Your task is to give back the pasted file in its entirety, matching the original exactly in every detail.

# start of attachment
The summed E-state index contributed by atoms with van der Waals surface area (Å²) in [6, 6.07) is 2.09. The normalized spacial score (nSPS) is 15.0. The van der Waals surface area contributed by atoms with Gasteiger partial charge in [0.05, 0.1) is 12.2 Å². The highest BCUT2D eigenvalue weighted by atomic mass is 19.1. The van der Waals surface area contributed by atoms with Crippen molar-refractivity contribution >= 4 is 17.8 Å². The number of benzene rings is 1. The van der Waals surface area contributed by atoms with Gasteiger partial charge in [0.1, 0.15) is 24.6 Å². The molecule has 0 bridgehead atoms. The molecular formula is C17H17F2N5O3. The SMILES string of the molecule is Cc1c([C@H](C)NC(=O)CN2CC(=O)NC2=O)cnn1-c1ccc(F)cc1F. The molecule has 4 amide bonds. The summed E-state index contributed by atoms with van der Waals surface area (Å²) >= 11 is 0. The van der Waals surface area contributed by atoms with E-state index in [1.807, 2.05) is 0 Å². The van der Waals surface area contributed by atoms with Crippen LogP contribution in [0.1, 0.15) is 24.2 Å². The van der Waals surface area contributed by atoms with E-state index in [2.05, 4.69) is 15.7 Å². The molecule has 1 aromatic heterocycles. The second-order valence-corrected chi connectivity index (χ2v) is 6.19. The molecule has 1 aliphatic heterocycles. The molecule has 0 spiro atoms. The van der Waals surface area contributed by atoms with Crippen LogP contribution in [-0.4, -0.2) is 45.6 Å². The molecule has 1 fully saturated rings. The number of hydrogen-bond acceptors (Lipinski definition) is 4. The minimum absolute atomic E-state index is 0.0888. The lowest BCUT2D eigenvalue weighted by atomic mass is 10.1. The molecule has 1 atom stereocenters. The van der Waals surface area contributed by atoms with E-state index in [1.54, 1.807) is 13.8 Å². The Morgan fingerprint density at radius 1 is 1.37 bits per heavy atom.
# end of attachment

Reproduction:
The summed E-state index contributed by atoms with van der Waals surface area (Å²) in [6, 6.07) is 2.09. The normalized spacial score (nSPS) is 15.0. The van der Waals surface area contributed by atoms with Gasteiger partial charge in [0.05, 0.1) is 12.2 Å². The highest BCUT2D eigenvalue weighted by atomic mass is 19.1. The van der Waals surface area contributed by atoms with Crippen molar-refractivity contribution >= 4 is 17.8 Å². The number of benzene rings is 1. The van der Waals surface area contributed by atoms with Gasteiger partial charge in [0.1, 0.15) is 24.6 Å². The molecule has 0 bridgehead atoms. The molecular formula is C17H17F2N5O3. The SMILES string of the molecule is Cc1c([C@H](C)NC(=O)CN2CC(=O)NC2=O)cnn1-c1ccc(F)cc1F. The molecule has 4 amide bonds. The summed E-state index contributed by atoms with van der Waals surface area (Å²) >= 11 is 0. The van der Waals surface area contributed by atoms with E-state index in [1.807, 2.05) is 0 Å². The van der Waals surface area contributed by atoms with Crippen LogP contribution in [0.1, 0.15) is 24.2 Å². The van der Waals surface area contributed by atoms with E-state index in [2.05, 4.69) is 15.7 Å². The molecule has 1 aromatic heterocycles. The second-order valence-corrected chi connectivity index (χ2v) is 6.19. The molecule has 1 aliphatic heterocycles. The molecule has 0 spiro atoms. The van der Waals surface area contributed by atoms with Crippen LogP contribution in [-0.4, -0.2) is 45.6 Å². The molecule has 1 fully saturated rings. The number of hydrogen-bond acceptors (Lipinski definition) is 4. The minimum absolute atomic E-state index is 0.0888. The lowest BCUT2D eigenvalue weighted by atomic mass is 10.1. The molecule has 1 atom stereocenters. The van der Waals surface area contributed by atoms with E-state index in [1.54, 1.807) is 13.8 Å². The Morgan fingerprint density at radius 1 is 1.37 bits per heavy atom.